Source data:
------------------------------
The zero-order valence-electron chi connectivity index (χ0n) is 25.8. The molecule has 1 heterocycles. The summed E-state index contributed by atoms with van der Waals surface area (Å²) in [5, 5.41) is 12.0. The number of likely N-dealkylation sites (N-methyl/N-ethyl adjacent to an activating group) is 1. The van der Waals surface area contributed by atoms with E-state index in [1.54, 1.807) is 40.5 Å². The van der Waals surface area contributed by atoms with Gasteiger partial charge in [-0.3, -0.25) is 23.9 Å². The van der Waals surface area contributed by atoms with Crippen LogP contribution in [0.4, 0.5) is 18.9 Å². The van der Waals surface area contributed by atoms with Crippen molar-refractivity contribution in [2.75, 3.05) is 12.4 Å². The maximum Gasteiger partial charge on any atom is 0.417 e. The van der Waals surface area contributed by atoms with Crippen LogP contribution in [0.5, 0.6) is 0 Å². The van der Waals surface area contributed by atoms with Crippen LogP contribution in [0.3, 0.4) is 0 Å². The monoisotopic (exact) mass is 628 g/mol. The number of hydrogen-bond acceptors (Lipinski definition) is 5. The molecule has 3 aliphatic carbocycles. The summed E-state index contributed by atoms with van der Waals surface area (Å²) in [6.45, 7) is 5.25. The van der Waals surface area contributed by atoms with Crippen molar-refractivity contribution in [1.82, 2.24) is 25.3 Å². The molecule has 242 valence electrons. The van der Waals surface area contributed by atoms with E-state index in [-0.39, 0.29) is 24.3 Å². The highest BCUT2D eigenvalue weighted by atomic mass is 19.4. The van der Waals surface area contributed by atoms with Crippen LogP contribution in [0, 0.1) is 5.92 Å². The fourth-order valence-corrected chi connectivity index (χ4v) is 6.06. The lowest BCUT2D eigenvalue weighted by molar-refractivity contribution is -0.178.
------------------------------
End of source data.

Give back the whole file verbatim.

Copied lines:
The zero-order valence-electron chi connectivity index (χ0n) is 25.8. The molecule has 1 heterocycles. The summed E-state index contributed by atoms with van der Waals surface area (Å²) in [5, 5.41) is 12.0. The number of likely N-dealkylation sites (N-methyl/N-ethyl adjacent to an activating group) is 1. The van der Waals surface area contributed by atoms with E-state index in [1.54, 1.807) is 40.5 Å². The van der Waals surface area contributed by atoms with Gasteiger partial charge in [-0.3, -0.25) is 23.9 Å². The van der Waals surface area contributed by atoms with Crippen LogP contribution in [0.4, 0.5) is 18.9 Å². The van der Waals surface area contributed by atoms with Crippen molar-refractivity contribution in [2.75, 3.05) is 12.4 Å². The maximum Gasteiger partial charge on any atom is 0.417 e. The van der Waals surface area contributed by atoms with Crippen LogP contribution in [0.5, 0.6) is 0 Å². The van der Waals surface area contributed by atoms with Crippen LogP contribution in [0.3, 0.4) is 0 Å². The monoisotopic (exact) mass is 628 g/mol. The number of hydrogen-bond acceptors (Lipinski definition) is 5. The molecule has 3 aliphatic carbocycles. The summed E-state index contributed by atoms with van der Waals surface area (Å²) in [6.45, 7) is 5.25. The van der Waals surface area contributed by atoms with Crippen molar-refractivity contribution in [1.82, 2.24) is 25.3 Å². The molecule has 242 valence electrons. The van der Waals surface area contributed by atoms with E-state index in [-0.39, 0.29) is 24.3 Å². The highest BCUT2D eigenvalue weighted by atomic mass is 19.4. The van der Waals surface area contributed by atoms with Crippen LogP contribution in [0, 0.1) is 5.92 Å². The fourth-order valence-corrected chi connectivity index (χ4v) is 6.06. The lowest BCUT2D eigenvalue weighted by molar-refractivity contribution is -0.178.